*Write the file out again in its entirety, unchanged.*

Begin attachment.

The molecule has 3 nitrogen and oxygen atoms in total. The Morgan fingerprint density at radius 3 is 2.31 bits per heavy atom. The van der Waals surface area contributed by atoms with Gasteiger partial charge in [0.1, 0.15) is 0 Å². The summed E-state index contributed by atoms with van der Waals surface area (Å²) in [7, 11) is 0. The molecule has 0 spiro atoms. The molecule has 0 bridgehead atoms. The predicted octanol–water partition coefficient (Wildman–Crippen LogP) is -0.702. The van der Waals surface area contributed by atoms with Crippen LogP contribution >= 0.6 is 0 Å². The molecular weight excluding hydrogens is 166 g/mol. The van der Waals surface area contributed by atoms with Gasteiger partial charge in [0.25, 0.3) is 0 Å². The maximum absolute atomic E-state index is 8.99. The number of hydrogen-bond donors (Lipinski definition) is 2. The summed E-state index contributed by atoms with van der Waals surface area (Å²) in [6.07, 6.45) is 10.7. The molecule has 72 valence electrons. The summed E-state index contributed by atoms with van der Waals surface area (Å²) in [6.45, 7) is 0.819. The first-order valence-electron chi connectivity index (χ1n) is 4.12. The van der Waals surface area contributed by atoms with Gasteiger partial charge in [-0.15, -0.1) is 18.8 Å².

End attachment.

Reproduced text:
The molecule has 3 nitrogen and oxygen atoms in total. The Morgan fingerprint density at radius 3 is 2.31 bits per heavy atom. The van der Waals surface area contributed by atoms with Gasteiger partial charge in [0.1, 0.15) is 0 Å². The summed E-state index contributed by atoms with van der Waals surface area (Å²) in [7, 11) is 0. The molecule has 0 spiro atoms. The molecule has 0 bridgehead atoms. The predicted octanol–water partition coefficient (Wildman–Crippen LogP) is -0.702. The van der Waals surface area contributed by atoms with Crippen LogP contribution >= 0.6 is 0 Å². The molecular weight excluding hydrogens is 166 g/mol. The van der Waals surface area contributed by atoms with Gasteiger partial charge in [0.25, 0.3) is 0 Å². The maximum absolute atomic E-state index is 8.99. The number of hydrogen-bond donors (Lipinski definition) is 2. The summed E-state index contributed by atoms with van der Waals surface area (Å²) in [6.07, 6.45) is 10.7. The molecule has 72 valence electrons. The summed E-state index contributed by atoms with van der Waals surface area (Å²) in [6.45, 7) is 0.819. The first-order valence-electron chi connectivity index (χ1n) is 4.12. The van der Waals surface area contributed by atoms with Gasteiger partial charge in [-0.15, -0.1) is 18.8 Å².